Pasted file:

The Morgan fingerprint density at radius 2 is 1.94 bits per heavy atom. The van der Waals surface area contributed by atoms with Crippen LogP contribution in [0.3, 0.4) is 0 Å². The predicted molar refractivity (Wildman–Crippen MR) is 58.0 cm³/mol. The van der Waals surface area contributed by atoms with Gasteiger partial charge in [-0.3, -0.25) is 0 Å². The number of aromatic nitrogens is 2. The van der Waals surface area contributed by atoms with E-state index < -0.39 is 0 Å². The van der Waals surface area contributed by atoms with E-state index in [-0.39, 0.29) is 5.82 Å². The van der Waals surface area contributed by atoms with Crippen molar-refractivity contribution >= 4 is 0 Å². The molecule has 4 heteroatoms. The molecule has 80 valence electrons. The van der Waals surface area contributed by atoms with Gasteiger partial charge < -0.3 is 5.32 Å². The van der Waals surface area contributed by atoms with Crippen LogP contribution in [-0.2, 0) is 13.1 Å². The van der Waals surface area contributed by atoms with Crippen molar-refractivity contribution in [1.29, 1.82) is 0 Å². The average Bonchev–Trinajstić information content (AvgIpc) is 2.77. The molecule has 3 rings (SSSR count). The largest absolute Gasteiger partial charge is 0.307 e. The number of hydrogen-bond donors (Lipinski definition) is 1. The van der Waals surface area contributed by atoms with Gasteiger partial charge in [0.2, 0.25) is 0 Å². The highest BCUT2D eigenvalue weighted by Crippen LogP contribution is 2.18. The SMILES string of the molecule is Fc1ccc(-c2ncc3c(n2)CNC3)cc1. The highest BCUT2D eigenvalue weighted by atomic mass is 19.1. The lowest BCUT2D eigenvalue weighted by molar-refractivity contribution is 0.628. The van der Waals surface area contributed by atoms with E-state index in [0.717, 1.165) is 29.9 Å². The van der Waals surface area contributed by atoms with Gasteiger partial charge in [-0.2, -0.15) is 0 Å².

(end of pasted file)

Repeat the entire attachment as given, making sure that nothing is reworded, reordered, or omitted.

The Morgan fingerprint density at radius 2 is 1.94 bits per heavy atom. The van der Waals surface area contributed by atoms with Crippen LogP contribution in [0.3, 0.4) is 0 Å². The predicted molar refractivity (Wildman–Crippen MR) is 58.0 cm³/mol. The van der Waals surface area contributed by atoms with Gasteiger partial charge in [-0.3, -0.25) is 0 Å². The number of aromatic nitrogens is 2. The van der Waals surface area contributed by atoms with E-state index < -0.39 is 0 Å². The van der Waals surface area contributed by atoms with E-state index in [-0.39, 0.29) is 5.82 Å². The van der Waals surface area contributed by atoms with Crippen molar-refractivity contribution >= 4 is 0 Å². The molecule has 4 heteroatoms. The molecule has 80 valence electrons. The van der Waals surface area contributed by atoms with Gasteiger partial charge < -0.3 is 5.32 Å². The van der Waals surface area contributed by atoms with Crippen LogP contribution in [-0.2, 0) is 13.1 Å². The van der Waals surface area contributed by atoms with Crippen molar-refractivity contribution in [1.29, 1.82) is 0 Å². The average Bonchev–Trinajstić information content (AvgIpc) is 2.77. The molecule has 3 rings (SSSR count). The largest absolute Gasteiger partial charge is 0.307 e. The number of hydrogen-bond donors (Lipinski definition) is 1. The van der Waals surface area contributed by atoms with Gasteiger partial charge in [0.2, 0.25) is 0 Å². The highest BCUT2D eigenvalue weighted by Crippen LogP contribution is 2.18. The SMILES string of the molecule is Fc1ccc(-c2ncc3c(n2)CNC3)cc1. The highest BCUT2D eigenvalue weighted by atomic mass is 19.1. The lowest BCUT2D eigenvalue weighted by molar-refractivity contribution is 0.628. The van der Waals surface area contributed by atoms with E-state index in [0.717, 1.165) is 29.9 Å². The van der Waals surface area contributed by atoms with Gasteiger partial charge in [-0.2, -0.15) is 0 Å².